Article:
Ovarian cancer causes more than 100,000 deaths globally per year. Despite intensive research efforts, there has been little improvement in the overall survival of patients over the past three decades. Most patients are not diagnosed until the cancer is at an advanced stage, by which time their chances of still being alive after 5 years are appallingly low. Attempts to extend life in these patients have been, for the most part, unsuccessful. This owes partly to the lack of suitable biomarkers for stratifying patients at the molecular level, into responders and non-responders. This would lead to more drugs being shown to have a clinical benefit and being approved for use in subgroups of patients. There is also a desperate need for improved biomarkers for earlier detection of ovarian cancer; if the disease is detected sooner there is a significantly improved outlook. In this review, we outline the evidence that microRNAs are deregulated in ovarian cancer, what this can tell us about tumour progression and how it could be used to improve patient stratification in clinical trials. We also describe the potential for circulating microRNAs, both associated with proteins or carried in vesicles, to be used as diagnostics for earlier detection or as biomarkers for informing clinicians on the prognosis and best treatment of ovarian cancer.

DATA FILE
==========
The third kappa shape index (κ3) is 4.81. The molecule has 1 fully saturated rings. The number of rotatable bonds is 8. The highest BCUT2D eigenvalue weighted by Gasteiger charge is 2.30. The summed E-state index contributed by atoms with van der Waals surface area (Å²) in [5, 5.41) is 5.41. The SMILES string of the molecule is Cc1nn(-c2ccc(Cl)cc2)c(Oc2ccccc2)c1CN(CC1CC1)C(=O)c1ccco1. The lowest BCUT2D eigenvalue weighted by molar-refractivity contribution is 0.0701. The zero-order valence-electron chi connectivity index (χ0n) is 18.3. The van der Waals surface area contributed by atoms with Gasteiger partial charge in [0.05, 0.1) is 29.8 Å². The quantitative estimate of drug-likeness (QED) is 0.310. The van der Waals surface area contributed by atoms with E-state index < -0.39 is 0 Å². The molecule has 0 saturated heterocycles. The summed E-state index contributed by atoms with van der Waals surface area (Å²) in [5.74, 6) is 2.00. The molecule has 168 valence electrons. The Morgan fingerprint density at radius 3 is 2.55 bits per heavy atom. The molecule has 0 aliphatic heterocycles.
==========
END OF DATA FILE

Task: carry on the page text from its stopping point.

Samuel, PriyaCarter, David Raul Francisco
Faculty of Health and Life Sciences\Department of Biological and Medical Sciences
Year of publication: 2016Date of RADAR deposit: 2017-02-16